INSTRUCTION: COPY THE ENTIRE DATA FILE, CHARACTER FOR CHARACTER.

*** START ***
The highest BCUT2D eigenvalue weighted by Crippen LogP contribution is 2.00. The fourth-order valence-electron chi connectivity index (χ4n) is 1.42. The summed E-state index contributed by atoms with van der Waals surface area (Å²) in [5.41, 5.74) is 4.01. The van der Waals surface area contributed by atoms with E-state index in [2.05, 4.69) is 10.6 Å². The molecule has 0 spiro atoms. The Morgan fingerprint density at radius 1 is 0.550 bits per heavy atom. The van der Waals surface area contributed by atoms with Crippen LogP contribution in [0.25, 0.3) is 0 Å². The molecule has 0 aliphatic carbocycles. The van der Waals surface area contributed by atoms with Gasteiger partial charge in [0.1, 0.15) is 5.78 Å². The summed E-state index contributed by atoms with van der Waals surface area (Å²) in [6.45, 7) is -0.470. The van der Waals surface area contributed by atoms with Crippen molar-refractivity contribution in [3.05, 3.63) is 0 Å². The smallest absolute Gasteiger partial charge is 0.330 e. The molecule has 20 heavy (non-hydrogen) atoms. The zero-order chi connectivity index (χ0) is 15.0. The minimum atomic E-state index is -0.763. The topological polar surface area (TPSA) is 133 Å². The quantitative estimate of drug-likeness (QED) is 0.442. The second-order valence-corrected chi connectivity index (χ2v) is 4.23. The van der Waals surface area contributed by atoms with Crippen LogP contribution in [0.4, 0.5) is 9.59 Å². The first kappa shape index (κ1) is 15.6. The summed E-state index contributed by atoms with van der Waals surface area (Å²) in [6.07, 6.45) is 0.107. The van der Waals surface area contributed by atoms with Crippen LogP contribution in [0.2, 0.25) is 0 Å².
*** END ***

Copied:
The highest BCUT2D eigenvalue weighted by Crippen LogP contribution is 2.00. The fourth-order valence-electron chi connectivity index (χ4n) is 1.42. The summed E-state index contributed by atoms with van der Waals surface area (Å²) in [5.41, 5.74) is 4.01. The van der Waals surface area contributed by atoms with E-state index in [2.05, 4.69) is 10.6 Å². The molecule has 0 spiro atoms. The Morgan fingerprint density at radius 1 is 0.550 bits per heavy atom. The van der Waals surface area contributed by atoms with Crippen LogP contribution in [0.25, 0.3) is 0 Å². The molecule has 0 aliphatic carbocycles. The van der Waals surface area contributed by atoms with Gasteiger partial charge in [0.1, 0.15) is 5.78 Å². The summed E-state index contributed by atoms with van der Waals surface area (Å²) in [6.45, 7) is -0.470. The van der Waals surface area contributed by atoms with Crippen molar-refractivity contribution in [3.05, 3.63) is 0 Å². The smallest absolute Gasteiger partial charge is 0.330 e. The molecule has 20 heavy (non-hydrogen) atoms. The zero-order chi connectivity index (χ0) is 15.0. The minimum atomic E-state index is -0.763. The topological polar surface area (TPSA) is 133 Å². The quantitative estimate of drug-likeness (QED) is 0.442. The second-order valence-corrected chi connectivity index (χ2v) is 4.23. The van der Waals surface area contributed by atoms with Crippen LogP contribution in [0.4, 0.5) is 9.59 Å². The first kappa shape index (κ1) is 15.6. The summed E-state index contributed by atoms with van der Waals surface area (Å²) in [6.07, 6.45) is 0.107. The van der Waals surface area contributed by atoms with Crippen LogP contribution in [0.2, 0.25) is 0 Å².